What UK/US cyberthreat cooperation means for global cybersecurity

What UK/US cyberthreat cooperation means for global cybersecurity

To tackle today’s sophisticated cyberthreats, organisations must take a proactive approach to cybersecurity – an essential aspect of a rounded and effective strategy. Danny Lopez, CEO at Glasswall, discusses what this means and explores how the UK/US cybersecurity partnership is a testament to the strength of the transatlantic security and intelligence alliance.

Meeting at the recent Cyber Management Review in Maryland, intelligence and cybersecurity representatives from the UK and US reaffirmed a joint commitment to disrupt and deter new and emerging cyberthreats. Together, both governments have a crucial role to play in the fight against global cybercrime, and in many ways, they set the tone for how organisations far and wide approach these challenges.

The announcement followed annual bi-lateral discussions between representatives from Government Communications Headquarters (GCHQ), the National Security Agency (NSA) and the US Cyber Command.

In a joint statement, they said that strategic engagement in cyberspace is crucial to defending our way of life, by addressing these evolving threats with a full range of capabilities. To carry this out, they said they intend to continue to adapt, innovate, partner and succeed against evolving threats in cyberspace.

These kinds of high-level commitments are increasingly important. With a cyberattack occurring every 39 seconds in 2021, the world is experiencing a diverse range of challenges, including an ongoing ransomware crisis which will likely continue its upward trajectory in 2022.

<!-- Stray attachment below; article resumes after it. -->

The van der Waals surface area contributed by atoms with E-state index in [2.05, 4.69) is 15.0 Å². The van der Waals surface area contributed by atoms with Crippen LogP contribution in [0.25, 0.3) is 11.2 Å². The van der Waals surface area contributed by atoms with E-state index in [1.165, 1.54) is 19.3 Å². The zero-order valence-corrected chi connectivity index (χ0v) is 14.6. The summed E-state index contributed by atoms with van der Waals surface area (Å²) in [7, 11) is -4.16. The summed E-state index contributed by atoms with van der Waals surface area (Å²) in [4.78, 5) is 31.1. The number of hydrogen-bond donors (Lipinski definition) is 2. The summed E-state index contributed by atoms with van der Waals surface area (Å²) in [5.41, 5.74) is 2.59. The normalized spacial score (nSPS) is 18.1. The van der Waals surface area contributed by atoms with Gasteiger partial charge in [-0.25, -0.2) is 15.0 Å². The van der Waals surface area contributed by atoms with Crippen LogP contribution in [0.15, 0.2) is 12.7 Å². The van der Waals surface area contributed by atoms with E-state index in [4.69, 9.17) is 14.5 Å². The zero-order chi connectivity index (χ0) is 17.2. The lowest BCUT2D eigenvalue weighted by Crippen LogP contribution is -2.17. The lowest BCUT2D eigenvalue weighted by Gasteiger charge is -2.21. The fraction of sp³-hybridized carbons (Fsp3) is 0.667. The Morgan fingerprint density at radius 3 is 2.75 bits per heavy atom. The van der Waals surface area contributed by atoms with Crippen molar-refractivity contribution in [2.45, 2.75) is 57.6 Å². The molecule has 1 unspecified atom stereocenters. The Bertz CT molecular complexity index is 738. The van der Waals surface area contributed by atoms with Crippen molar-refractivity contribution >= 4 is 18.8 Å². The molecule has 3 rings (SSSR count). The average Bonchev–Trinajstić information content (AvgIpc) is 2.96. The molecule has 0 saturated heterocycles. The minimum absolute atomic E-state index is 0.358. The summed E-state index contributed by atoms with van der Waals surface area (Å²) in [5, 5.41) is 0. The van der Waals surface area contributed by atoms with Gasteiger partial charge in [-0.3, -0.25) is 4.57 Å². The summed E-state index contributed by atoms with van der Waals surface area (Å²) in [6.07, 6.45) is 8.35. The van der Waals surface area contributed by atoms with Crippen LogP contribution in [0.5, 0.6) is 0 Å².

For instance, attackers are increasingly using a more personalised approach to blend into regular network traffic to look like an insider. They are also turning to more sophisticated technologies to automate their efforts and are employing Machine Learning techniques to understand what influences the behaviour of their targets. Equally concerning is the development of polymorphic malware that continually changes its features to evade detection. There is a very real risk that in the near future, organisations will be faced with a situation where every piece of malware is novel or unique.

As a result, having consistent strategies across the world’s most powerful nations to help prevent attacks of this nature will be vital in stopping future cyber disasters. Not only does enhanced strategic engagement between the two countries provide a clear roadmap for increasing defence capabilities in cyberspace, it also acts as a deterrent to those perpetrating attacks on businesses and public sector organisations on both sides of the Atlantic.

Consequently, the UK and US seem set to increase their efforts to engage with online adversaries. In doing so, their announcement makes repeated reference to ‘imposing consequences’ on cybercriminals and nation-state protagonists. This is a welcome re-statement of the determination of both governments to proactively address a wide range of serious cybersecurity risks.

It also serves as a reminder to organisations across both public and private sectors that taking a proactive approach to cybersecurity is an essential part of a rounded and effective strategy.

A proactive strategy